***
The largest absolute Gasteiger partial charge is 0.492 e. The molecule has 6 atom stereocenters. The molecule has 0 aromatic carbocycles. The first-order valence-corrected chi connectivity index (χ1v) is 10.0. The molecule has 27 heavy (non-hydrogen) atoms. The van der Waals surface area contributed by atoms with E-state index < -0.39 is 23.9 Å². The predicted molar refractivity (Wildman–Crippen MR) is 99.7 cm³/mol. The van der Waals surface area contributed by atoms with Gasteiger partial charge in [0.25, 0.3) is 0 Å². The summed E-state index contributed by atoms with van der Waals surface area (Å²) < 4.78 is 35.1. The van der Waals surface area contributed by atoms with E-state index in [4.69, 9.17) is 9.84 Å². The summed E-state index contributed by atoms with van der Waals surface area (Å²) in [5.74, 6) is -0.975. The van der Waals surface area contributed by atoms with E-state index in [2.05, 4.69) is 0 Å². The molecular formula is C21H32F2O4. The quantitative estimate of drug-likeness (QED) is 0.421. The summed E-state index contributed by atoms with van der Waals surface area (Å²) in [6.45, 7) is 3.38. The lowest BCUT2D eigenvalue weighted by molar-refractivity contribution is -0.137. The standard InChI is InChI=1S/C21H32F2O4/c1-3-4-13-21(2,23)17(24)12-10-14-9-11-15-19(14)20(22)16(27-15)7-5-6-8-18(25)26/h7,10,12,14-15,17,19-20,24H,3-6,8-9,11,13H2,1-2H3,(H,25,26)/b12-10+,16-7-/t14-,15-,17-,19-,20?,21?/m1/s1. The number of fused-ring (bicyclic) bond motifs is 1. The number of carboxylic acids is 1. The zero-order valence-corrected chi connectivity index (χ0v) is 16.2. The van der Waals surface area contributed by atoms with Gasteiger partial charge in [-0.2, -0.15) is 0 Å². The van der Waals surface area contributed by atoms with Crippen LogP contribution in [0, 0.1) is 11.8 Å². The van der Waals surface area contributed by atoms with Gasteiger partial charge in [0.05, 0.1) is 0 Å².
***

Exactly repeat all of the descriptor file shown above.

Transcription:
The largest absolute Gasteiger partial charge is 0.492 e. The molecule has 6 atom stereocenters. The molecule has 0 aromatic carbocycles. The first-order valence-corrected chi connectivity index (χ1v) is 10.0. The molecule has 27 heavy (non-hydrogen) atoms. The van der Waals surface area contributed by atoms with E-state index < -0.39 is 23.9 Å². The predicted molar refractivity (Wildman–Crippen MR) is 99.7 cm³/mol. The van der Waals surface area contributed by atoms with Gasteiger partial charge in [0.25, 0.3) is 0 Å². The summed E-state index contributed by atoms with van der Waals surface area (Å²) < 4.78 is 35.1. The van der Waals surface area contributed by atoms with E-state index in [4.69, 9.17) is 9.84 Å². The summed E-state index contributed by atoms with van der Waals surface area (Å²) in [5.74, 6) is -0.975. The van der Waals surface area contributed by atoms with E-state index in [2.05, 4.69) is 0 Å². The molecular formula is C21H32F2O4. The quantitative estimate of drug-likeness (QED) is 0.421. The summed E-state index contributed by atoms with van der Waals surface area (Å²) in [6.45, 7) is 3.38. The lowest BCUT2D eigenvalue weighted by molar-refractivity contribution is -0.137. The standard InChI is InChI=1S/C21H32F2O4/c1-3-4-13-21(2,23)17(24)12-10-14-9-11-15-19(14)20(22)16(27-15)7-5-6-8-18(25)26/h7,10,12,14-15,17,19-20,24H,3-6,8-9,11,13H2,1-2H3,(H,25,26)/b12-10+,16-7-/t14-,15-,17-,19-,20?,21?/m1/s1. The number of fused-ring (bicyclic) bond motifs is 1. The number of carboxylic acids is 1. The zero-order valence-corrected chi connectivity index (χ0v) is 16.2. The van der Waals surface area contributed by atoms with Gasteiger partial charge in [-0.2, -0.15) is 0 Å². The van der Waals surface area contributed by atoms with Crippen LogP contribution in [0, 0.1) is 11.8 Å². The van der Waals surface area contributed by atoms with Gasteiger partial charge in [0.05, 0.1) is 0 Å².